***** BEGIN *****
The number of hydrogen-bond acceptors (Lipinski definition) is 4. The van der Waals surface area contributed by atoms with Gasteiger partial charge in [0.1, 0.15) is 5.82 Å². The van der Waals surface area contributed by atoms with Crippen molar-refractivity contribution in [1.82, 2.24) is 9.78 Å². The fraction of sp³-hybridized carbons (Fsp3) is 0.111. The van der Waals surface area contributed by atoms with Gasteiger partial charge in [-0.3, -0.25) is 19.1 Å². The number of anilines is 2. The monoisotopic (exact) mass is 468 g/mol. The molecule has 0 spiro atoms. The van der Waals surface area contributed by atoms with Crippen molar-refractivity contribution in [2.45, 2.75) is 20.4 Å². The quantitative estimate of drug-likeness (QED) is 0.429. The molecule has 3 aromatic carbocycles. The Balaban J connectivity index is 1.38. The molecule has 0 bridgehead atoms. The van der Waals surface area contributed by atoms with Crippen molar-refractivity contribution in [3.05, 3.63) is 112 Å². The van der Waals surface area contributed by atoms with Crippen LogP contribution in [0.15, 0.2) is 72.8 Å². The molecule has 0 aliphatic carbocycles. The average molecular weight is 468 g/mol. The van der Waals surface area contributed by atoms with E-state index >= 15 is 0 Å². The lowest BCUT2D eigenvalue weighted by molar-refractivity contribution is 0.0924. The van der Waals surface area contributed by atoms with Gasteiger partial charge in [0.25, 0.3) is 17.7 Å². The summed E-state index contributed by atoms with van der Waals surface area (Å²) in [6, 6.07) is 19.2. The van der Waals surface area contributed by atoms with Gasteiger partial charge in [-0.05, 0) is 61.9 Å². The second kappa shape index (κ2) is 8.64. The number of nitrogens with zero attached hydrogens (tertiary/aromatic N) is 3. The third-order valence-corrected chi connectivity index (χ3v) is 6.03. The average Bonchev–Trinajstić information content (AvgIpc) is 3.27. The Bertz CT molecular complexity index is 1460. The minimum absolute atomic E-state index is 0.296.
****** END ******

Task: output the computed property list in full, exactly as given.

The number of hydrogen-bond acceptors (Lipinski definition) is 4. The van der Waals surface area contributed by atoms with Gasteiger partial charge in [0.1, 0.15) is 5.82 Å². The van der Waals surface area contributed by atoms with Crippen molar-refractivity contribution in [1.82, 2.24) is 9.78 Å². The fraction of sp³-hybridized carbons (Fsp3) is 0.111. The van der Waals surface area contributed by atoms with Gasteiger partial charge in [-0.3, -0.25) is 19.1 Å². The number of anilines is 2. The monoisotopic (exact) mass is 468 g/mol. The molecule has 0 spiro atoms. The van der Waals surface area contributed by atoms with Crippen molar-refractivity contribution in [2.45, 2.75) is 20.4 Å². The quantitative estimate of drug-likeness (QED) is 0.429. The molecule has 3 aromatic carbocycles. The Balaban J connectivity index is 1.38. The molecule has 0 bridgehead atoms. The van der Waals surface area contributed by atoms with Crippen molar-refractivity contribution in [3.05, 3.63) is 112 Å². The van der Waals surface area contributed by atoms with Crippen LogP contribution in [0.15, 0.2) is 72.8 Å². The molecule has 0 aliphatic carbocycles. The average molecular weight is 468 g/mol. The van der Waals surface area contributed by atoms with E-state index >= 15 is 0 Å². The lowest BCUT2D eigenvalue weighted by molar-refractivity contribution is 0.0924. The van der Waals surface area contributed by atoms with Gasteiger partial charge in [0.25, 0.3) is 17.7 Å². The summed E-state index contributed by atoms with van der Waals surface area (Å²) in [6, 6.07) is 19.2. The van der Waals surface area contributed by atoms with Gasteiger partial charge in [-0.05, 0) is 61.9 Å². The second kappa shape index (κ2) is 8.64. The number of nitrogens with zero attached hydrogens (tertiary/aromatic N) is 3. The third-order valence-corrected chi connectivity index (χ3v) is 6.03. The average Bonchev–Trinajstić information content (AvgIpc) is 3.27. The Bertz CT molecular complexity index is 1460. The minimum absolute atomic E-state index is 0.296.